There is certainly a measure of cruelty in tying up live baits to encourage tigers to show themselves to hidden visitors, and apart from this there is too much artificiality in the display. Let me tell you how they “show tigers” (as they term it) to visitors in our national parks. The bait (usually paid for by the visitor) is tied up in the evening close by an elevated, screened platform. The visitors, complete with cameras and flashguns, wait inside the hide and photograph the tiger for tigers) at the kill. Later in the morning when the tiger has retired into the grass cover bordering a near-by stream the visitors go on elephant back to where the tiger is lying up, and get glimpses of it as it is bolted from one cover to another, and also a number of pictures usually featuring more grass than tiger. The tigers of the area (several get attracted to the area where baits are regularly provided) gradually learn to suffer flash-photography — even tigers and leopards unused to the drill are often not frightened by a brief flash of light, and come back to the kill after going away, or even stay put there — and do develop a certain lack of shyness towards men.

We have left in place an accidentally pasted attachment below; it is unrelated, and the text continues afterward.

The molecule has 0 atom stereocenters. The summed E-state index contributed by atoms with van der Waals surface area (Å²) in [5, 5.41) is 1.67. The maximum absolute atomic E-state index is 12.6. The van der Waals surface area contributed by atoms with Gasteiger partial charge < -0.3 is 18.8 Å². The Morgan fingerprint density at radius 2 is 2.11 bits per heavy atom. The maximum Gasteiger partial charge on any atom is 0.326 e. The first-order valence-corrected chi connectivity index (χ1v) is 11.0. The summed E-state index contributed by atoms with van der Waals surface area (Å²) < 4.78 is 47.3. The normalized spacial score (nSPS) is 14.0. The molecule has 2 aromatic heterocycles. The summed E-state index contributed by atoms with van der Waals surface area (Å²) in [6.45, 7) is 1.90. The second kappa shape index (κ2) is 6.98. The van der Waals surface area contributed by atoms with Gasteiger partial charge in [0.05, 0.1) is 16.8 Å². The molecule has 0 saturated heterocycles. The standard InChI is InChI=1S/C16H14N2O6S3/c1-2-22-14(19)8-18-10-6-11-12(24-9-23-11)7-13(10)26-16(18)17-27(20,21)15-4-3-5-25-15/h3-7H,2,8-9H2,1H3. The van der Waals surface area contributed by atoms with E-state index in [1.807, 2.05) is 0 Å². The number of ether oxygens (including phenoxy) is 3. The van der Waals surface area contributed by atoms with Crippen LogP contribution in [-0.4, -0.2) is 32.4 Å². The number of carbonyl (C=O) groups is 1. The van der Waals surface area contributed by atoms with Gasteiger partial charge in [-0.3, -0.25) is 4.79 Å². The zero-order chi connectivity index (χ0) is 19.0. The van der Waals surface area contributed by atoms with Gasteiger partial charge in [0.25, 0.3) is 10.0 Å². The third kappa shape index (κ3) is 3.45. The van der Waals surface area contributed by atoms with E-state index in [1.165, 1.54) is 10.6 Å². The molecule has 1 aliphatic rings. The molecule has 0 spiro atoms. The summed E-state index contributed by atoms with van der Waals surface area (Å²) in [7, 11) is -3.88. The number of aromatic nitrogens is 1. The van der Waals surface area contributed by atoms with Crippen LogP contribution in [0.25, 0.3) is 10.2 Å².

But their behaviour (particularly their tolerance of one another) is entirely artificial, and as a wild life photographer I am quite sure that this is not the best way to photograph tigers.
That brings us t the hub and core of the matter. How else an earnest official asked me at one of our national parks, can we “show tigers” to the visitors? How else can we provide visitors with the opportunity to take tiger pictures? I will answer both questions here the second first.